I’ll give you another name who’s really good: He’s the least talked about of any of the top 25 guys, Deyonta Davis, going to Michigan State. He’s a great shot blocker, probably second best in the country behind Skal. He led the state of Michigan in shot blocks, 199 in a single season his junior year. He can score from about 12 feet facing the basket, and he’s a good rebounder, he’s an active player. I think he’s going to do really well, whether it’s the first year or the second year, but he’s a guy you’re going to say, ‘Wow! Where was he in everybody’s rankings?’ But he’s a top 20 guy. And he’s going to a coach in Tom Izzo who’s got proven history on his side with Zach Randolph, Draymond Green and Adreian Payne.

** Check back tomorrow as we wrap up our Jordan Classic coverage with Skal Labissiere and Austin Grandstaff.

As part of our Jordan Classic coverage, Finish Line polled some of the finest up-and-coming players in America about what it means to them to play in the game that bears Michael Jordan’s name, among other topics. We also solicited perspectives from Knicks executive and former All-Star Allan Houston, plus ESPN national recruiting director Paul Biancardi.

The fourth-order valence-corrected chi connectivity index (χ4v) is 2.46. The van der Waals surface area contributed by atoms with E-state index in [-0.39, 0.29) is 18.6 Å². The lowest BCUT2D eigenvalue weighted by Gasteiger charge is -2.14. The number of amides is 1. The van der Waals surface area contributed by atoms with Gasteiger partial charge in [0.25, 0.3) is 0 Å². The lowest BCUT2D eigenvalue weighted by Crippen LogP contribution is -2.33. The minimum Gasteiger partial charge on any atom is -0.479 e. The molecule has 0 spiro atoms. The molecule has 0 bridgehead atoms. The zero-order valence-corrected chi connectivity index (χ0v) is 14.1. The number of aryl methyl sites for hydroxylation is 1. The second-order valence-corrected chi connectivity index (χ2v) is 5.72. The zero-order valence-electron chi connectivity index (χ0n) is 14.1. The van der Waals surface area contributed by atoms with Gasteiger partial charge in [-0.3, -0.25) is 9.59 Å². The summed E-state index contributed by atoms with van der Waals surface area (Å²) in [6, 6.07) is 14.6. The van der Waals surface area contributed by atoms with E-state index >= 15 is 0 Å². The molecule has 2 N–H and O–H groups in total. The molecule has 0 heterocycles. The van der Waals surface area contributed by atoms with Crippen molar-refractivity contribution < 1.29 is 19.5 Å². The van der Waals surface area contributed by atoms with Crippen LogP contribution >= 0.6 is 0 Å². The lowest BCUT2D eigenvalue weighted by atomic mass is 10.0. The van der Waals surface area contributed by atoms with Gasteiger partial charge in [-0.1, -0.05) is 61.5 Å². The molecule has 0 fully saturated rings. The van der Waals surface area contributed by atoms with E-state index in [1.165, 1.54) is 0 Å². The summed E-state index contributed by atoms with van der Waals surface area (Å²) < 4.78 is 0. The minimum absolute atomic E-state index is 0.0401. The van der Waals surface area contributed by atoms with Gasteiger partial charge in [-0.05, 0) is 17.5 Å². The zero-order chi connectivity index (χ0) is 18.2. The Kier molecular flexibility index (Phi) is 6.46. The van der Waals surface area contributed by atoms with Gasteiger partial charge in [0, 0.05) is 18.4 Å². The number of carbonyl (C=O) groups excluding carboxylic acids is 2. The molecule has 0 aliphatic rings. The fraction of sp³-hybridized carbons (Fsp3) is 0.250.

Allan Houston (@ALLAN_HOUSTON)

Houston is best known for his nine-year stint with the Knicks, which included two All-Star appearances and a trip to the 1999 NBA Finals. Houston’s signature moment came in the first round that spring, when he hit a runner with 0.8 seconds left to beat the Heat by one point in the decisive Game 5. Houston is now the assistant general manager for the Knicks and serves as GM of the Westchester Knicks.

A quick anecdote: When I was a senior in high school, I went out and bought your jersey to sit on the couch and watch the Knicks play the Bulls. That was the Charlie Ward-P.J. Brown year

Oh man. That was … that was a memorable year.

Photo by Bryan Horowitz

Photo by Bryan Horowitz

It certainly was, for a lot of reasons! Competing against Michael back then, how impressive is it to see that all these years later, his brand has this much cache to have his own game, his own court, events like this?

Well, it’s amazing. When you talk about legacy, it’s a big word that I’ve always learned that was important for me, my father and my family. And when you think about his legacy, it’s pretty incredible what his brand has been able to attract. And it’s amazing to see some of these young, talented players, and the fact that they can align themselves (with Jordan), it’s got to be pretty special for them.

Putting yourself in their shoes, what mindset would you bring to an event like this with so many other top players and scouts and everything?